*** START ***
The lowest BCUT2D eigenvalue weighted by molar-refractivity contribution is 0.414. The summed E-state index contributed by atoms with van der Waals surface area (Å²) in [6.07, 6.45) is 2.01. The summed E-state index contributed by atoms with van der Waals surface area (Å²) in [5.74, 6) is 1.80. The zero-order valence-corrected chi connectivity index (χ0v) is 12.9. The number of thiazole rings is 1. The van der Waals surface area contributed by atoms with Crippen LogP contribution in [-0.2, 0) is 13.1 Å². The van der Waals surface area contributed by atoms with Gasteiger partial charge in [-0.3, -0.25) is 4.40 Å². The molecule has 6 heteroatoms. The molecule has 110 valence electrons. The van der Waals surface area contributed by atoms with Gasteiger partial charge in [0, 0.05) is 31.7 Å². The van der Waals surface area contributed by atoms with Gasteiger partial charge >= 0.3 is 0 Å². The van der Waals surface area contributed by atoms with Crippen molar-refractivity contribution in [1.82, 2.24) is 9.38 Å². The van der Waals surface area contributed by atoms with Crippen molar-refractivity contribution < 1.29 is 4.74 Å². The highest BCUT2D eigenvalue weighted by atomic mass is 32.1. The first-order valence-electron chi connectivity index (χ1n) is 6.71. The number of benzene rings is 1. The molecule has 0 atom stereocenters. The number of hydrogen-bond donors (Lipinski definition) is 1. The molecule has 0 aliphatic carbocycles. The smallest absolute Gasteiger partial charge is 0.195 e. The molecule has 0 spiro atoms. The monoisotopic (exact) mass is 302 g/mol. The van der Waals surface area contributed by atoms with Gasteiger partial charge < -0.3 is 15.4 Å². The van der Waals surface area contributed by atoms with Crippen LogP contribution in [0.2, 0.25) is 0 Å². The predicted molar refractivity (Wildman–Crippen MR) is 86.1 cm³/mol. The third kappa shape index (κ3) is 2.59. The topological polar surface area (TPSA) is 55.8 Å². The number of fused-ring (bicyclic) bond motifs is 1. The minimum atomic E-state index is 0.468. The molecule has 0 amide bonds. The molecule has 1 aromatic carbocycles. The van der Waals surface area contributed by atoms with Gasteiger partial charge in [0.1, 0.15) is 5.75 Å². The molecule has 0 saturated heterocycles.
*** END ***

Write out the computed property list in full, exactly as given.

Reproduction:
The lowest BCUT2D eigenvalue weighted by molar-refractivity contribution is 0.414. The summed E-state index contributed by atoms with van der Waals surface area (Å²) in [6.07, 6.45) is 2.01. The summed E-state index contributed by atoms with van der Waals surface area (Å²) in [5.74, 6) is 1.80. The zero-order valence-corrected chi connectivity index (χ0v) is 12.9. The number of thiazole rings is 1. The van der Waals surface area contributed by atoms with Crippen LogP contribution in [-0.2, 0) is 13.1 Å². The van der Waals surface area contributed by atoms with Gasteiger partial charge in [-0.3, -0.25) is 4.40 Å². The molecule has 6 heteroatoms. The molecule has 110 valence electrons. The van der Waals surface area contributed by atoms with Gasteiger partial charge in [0, 0.05) is 31.7 Å². The van der Waals surface area contributed by atoms with Gasteiger partial charge >= 0.3 is 0 Å². The van der Waals surface area contributed by atoms with Crippen molar-refractivity contribution in [1.82, 2.24) is 9.38 Å². The van der Waals surface area contributed by atoms with Crippen molar-refractivity contribution < 1.29 is 4.74 Å². The highest BCUT2D eigenvalue weighted by atomic mass is 32.1. The first-order valence-electron chi connectivity index (χ1n) is 6.71. The number of benzene rings is 1. The molecule has 0 atom stereocenters. The number of hydrogen-bond donors (Lipinski definition) is 1. The molecule has 0 aliphatic carbocycles. The smallest absolute Gasteiger partial charge is 0.195 e. The molecule has 0 spiro atoms. The monoisotopic (exact) mass is 302 g/mol. The van der Waals surface area contributed by atoms with Gasteiger partial charge < -0.3 is 15.4 Å². The van der Waals surface area contributed by atoms with Crippen LogP contribution in [0.2, 0.25) is 0 Å². The predicted molar refractivity (Wildman–Crippen MR) is 86.1 cm³/mol. The third kappa shape index (κ3) is 2.59. The topological polar surface area (TPSA) is 55.8 Å². The number of fused-ring (bicyclic) bond motifs is 1. The minimum atomic E-state index is 0.468. The molecule has 0 amide bonds. The molecule has 1 aromatic carbocycles. The van der Waals surface area contributed by atoms with Gasteiger partial charge in [0.1, 0.15) is 5.75 Å². The molecule has 0 saturated heterocycles.